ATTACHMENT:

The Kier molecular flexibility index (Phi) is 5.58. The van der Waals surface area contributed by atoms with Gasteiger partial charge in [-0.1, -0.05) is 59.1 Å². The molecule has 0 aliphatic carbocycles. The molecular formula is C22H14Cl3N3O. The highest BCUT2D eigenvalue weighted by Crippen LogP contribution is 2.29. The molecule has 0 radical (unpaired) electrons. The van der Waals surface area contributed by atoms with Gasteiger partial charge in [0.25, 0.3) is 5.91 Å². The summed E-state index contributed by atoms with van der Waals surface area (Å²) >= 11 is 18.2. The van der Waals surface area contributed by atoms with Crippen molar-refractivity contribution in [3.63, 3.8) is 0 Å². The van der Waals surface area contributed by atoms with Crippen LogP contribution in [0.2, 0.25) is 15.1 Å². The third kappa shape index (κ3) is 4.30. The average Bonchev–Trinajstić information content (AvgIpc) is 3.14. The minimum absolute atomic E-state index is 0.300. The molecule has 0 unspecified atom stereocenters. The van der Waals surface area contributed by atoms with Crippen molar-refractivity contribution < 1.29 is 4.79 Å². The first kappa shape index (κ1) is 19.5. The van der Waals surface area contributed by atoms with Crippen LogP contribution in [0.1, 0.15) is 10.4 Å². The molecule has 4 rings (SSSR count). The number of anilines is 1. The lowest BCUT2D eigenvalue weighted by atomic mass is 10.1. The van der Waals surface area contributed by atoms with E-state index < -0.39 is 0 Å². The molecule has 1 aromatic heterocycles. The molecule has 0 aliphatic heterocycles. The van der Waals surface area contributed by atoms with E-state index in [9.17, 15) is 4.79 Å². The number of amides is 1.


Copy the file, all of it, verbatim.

The Kier molecular flexibility index (Phi) is 5.58. The van der Waals surface area contributed by atoms with Gasteiger partial charge in [-0.1, -0.05) is 59.1 Å². The molecule has 0 aliphatic carbocycles. The molecular formula is C22H14Cl3N3O. The highest BCUT2D eigenvalue weighted by Crippen LogP contribution is 2.29. The molecule has 0 radical (unpaired) electrons. The van der Waals surface area contributed by atoms with Gasteiger partial charge in [0.25, 0.3) is 5.91 Å². The summed E-state index contributed by atoms with van der Waals surface area (Å²) >= 11 is 18.2. The van der Waals surface area contributed by atoms with Crippen molar-refractivity contribution in [3.63, 3.8) is 0 Å². The van der Waals surface area contributed by atoms with Crippen LogP contribution in [0.2, 0.25) is 15.1 Å². The third kappa shape index (κ3) is 4.30. The average Bonchev–Trinajstić information content (AvgIpc) is 3.14. The minimum absolute atomic E-state index is 0.300. The molecule has 0 unspecified atom stereocenters. The van der Waals surface area contributed by atoms with Crippen molar-refractivity contribution < 1.29 is 4.79 Å². The first kappa shape index (κ1) is 19.5. The van der Waals surface area contributed by atoms with Crippen LogP contribution in [0.1, 0.15) is 10.4 Å². The molecule has 4 rings (SSSR count). The number of anilines is 1. The lowest BCUT2D eigenvalue weighted by atomic mass is 10.1. The van der Waals surface area contributed by atoms with E-state index < -0.39 is 0 Å². The molecule has 1 aromatic heterocycles. The molecule has 0 aliphatic heterocycles. The van der Waals surface area contributed by atoms with E-state index in [9.17, 15) is 4.79 Å². The number of amides is 1.